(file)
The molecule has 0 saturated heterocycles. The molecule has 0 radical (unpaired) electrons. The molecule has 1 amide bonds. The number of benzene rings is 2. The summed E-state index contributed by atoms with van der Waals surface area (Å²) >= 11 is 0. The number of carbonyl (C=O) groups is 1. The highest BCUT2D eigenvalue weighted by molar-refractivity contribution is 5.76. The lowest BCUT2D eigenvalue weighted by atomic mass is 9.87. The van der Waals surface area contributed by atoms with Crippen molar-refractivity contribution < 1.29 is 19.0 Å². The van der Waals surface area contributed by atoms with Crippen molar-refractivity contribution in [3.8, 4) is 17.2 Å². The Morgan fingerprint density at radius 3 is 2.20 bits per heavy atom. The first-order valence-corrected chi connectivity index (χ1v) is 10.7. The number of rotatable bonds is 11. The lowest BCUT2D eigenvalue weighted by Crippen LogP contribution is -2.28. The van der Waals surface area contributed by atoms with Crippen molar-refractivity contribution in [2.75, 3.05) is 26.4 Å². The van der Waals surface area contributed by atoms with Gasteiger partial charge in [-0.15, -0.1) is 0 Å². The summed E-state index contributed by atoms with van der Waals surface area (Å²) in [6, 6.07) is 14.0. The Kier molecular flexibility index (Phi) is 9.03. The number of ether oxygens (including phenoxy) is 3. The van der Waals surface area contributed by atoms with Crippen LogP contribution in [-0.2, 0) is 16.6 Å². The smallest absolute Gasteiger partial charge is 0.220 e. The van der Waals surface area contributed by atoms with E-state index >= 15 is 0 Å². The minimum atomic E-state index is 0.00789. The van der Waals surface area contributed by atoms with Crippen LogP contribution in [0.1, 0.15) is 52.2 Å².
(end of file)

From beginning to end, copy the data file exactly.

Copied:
The molecule has 0 saturated heterocycles. The molecule has 0 radical (unpaired) electrons. The molecule has 1 amide bonds. The number of benzene rings is 2. The summed E-state index contributed by atoms with van der Waals surface area (Å²) >= 11 is 0. The number of carbonyl (C=O) groups is 1. The highest BCUT2D eigenvalue weighted by molar-refractivity contribution is 5.76. The lowest BCUT2D eigenvalue weighted by atomic mass is 9.87. The van der Waals surface area contributed by atoms with Crippen molar-refractivity contribution < 1.29 is 19.0 Å². The van der Waals surface area contributed by atoms with Crippen molar-refractivity contribution in [3.8, 4) is 17.2 Å². The Morgan fingerprint density at radius 3 is 2.20 bits per heavy atom. The first-order valence-corrected chi connectivity index (χ1v) is 10.7. The number of rotatable bonds is 11. The lowest BCUT2D eigenvalue weighted by Crippen LogP contribution is -2.28. The van der Waals surface area contributed by atoms with Crippen molar-refractivity contribution in [2.75, 3.05) is 26.4 Å². The van der Waals surface area contributed by atoms with Gasteiger partial charge in [-0.15, -0.1) is 0 Å². The summed E-state index contributed by atoms with van der Waals surface area (Å²) in [6, 6.07) is 14.0. The Kier molecular flexibility index (Phi) is 9.03. The number of ether oxygens (including phenoxy) is 3. The van der Waals surface area contributed by atoms with Crippen LogP contribution in [-0.2, 0) is 16.6 Å². The smallest absolute Gasteiger partial charge is 0.220 e. The van der Waals surface area contributed by atoms with E-state index >= 15 is 0 Å². The minimum atomic E-state index is 0.00789. The van der Waals surface area contributed by atoms with Crippen LogP contribution in [0.1, 0.15) is 52.2 Å².